The ministry will distribute more than 400,000 booklets to 350,000 foreign workers in various languages as part of a national awareness campaign against the spread of COVID-19.

Academic year
Kuwaiti Education Minister Saud Al-Harbi said cutting the school year short will jeopardize thousands of students, and will not be an “easy decision,” state news agency KUNA reported.
Al-Harbi said the decision depends on the country’s health situation amid the pandemic.
He added the ministry prioritizes the safety of students and staff, and also the possible impact of ending the academic year after only one semester.
Students who failed to attend first semester exams would be at a disadvantage if the ministry decides to end the school year, Al-Harbi said, adding there are students relying on the second semester to improve their scores.
A final recommendation will be announced on July 15, the minister said.
Meanwhile, Al-Harbi said the ministry will instruct schools to start online classes for grade 12 students before June 15.

Lockdown
Local authorities have reinstated a full lockdown in the village of Majdal Anjar in Bekaa, East Lebanon, after it recorded another wave of coronavirus infections, national newspaper the Daily Star reported.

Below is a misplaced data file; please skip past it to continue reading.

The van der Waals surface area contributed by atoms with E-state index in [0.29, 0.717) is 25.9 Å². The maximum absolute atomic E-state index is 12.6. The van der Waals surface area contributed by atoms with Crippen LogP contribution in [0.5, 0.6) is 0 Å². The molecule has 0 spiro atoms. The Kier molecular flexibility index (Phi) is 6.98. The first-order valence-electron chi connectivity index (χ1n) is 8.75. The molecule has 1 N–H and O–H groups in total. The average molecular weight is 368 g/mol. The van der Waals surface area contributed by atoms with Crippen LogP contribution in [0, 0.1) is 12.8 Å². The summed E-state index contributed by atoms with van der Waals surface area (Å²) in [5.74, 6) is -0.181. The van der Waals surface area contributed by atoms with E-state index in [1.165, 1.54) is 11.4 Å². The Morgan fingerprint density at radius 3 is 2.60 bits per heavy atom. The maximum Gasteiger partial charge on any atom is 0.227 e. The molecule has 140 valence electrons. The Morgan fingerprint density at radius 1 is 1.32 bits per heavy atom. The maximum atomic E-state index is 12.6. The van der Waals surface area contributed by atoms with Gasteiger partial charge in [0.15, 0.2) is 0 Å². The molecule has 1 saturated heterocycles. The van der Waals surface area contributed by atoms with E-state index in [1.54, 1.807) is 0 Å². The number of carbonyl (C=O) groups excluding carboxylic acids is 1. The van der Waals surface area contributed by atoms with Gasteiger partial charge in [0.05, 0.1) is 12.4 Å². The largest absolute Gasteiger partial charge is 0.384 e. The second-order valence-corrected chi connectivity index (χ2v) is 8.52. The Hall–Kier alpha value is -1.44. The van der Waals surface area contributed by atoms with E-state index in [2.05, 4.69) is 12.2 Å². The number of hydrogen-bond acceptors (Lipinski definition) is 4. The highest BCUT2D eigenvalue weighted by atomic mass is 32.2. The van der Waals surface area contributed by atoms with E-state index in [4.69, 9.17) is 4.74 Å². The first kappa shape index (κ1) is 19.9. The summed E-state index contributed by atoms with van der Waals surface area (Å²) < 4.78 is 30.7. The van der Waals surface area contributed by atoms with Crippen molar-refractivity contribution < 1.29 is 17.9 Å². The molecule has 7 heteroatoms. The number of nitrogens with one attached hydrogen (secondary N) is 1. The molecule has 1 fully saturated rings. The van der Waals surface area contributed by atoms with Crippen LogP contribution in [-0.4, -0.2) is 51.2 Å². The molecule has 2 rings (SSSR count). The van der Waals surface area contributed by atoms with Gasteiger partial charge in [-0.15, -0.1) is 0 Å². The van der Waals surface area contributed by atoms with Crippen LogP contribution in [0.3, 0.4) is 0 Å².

A five-day lockdown in the town will be enforced, according to the municipality — all stores and institutions will be shut down during this period.
The decision comes as the local government detected infection clusters in the village — including 13 cases among Syrian refugees last week. The town went under lockdown last Friday when 32 people were found to have the virus.
The country has been carrying out targeted testing campaigns, especially in areas conducive to the spread of COVID-19.

 


El-Sisi says Egypt will not stand idle to threat to Egyptian and Libyan security

Updated 7 min 1 sec ago

El-Sisi says Egypt will not stand idle to threat to Egyptian and Libyan security

  • Libyan tribal leaders flew on Wednesday to Cairo from the eastern city of Benghazi for a meeting with El-Sisi
  • El-Sisi said at the meeting Egypt’s main goal in Libya was to “activate the free will of the Libyan people”

CAIRO: Egypt will not stand idle in the face of any moves that pose a direct threat to Egyptian and Libyan national security, President Abdel-Fattah El-Sisi said on Thursday, according to a presidency statement.
The statement also said tribal leaders meeting El-Sisi in Cairo had authorized the president and Egypt's army to intervene in their country "to protect Libyan sovereignty".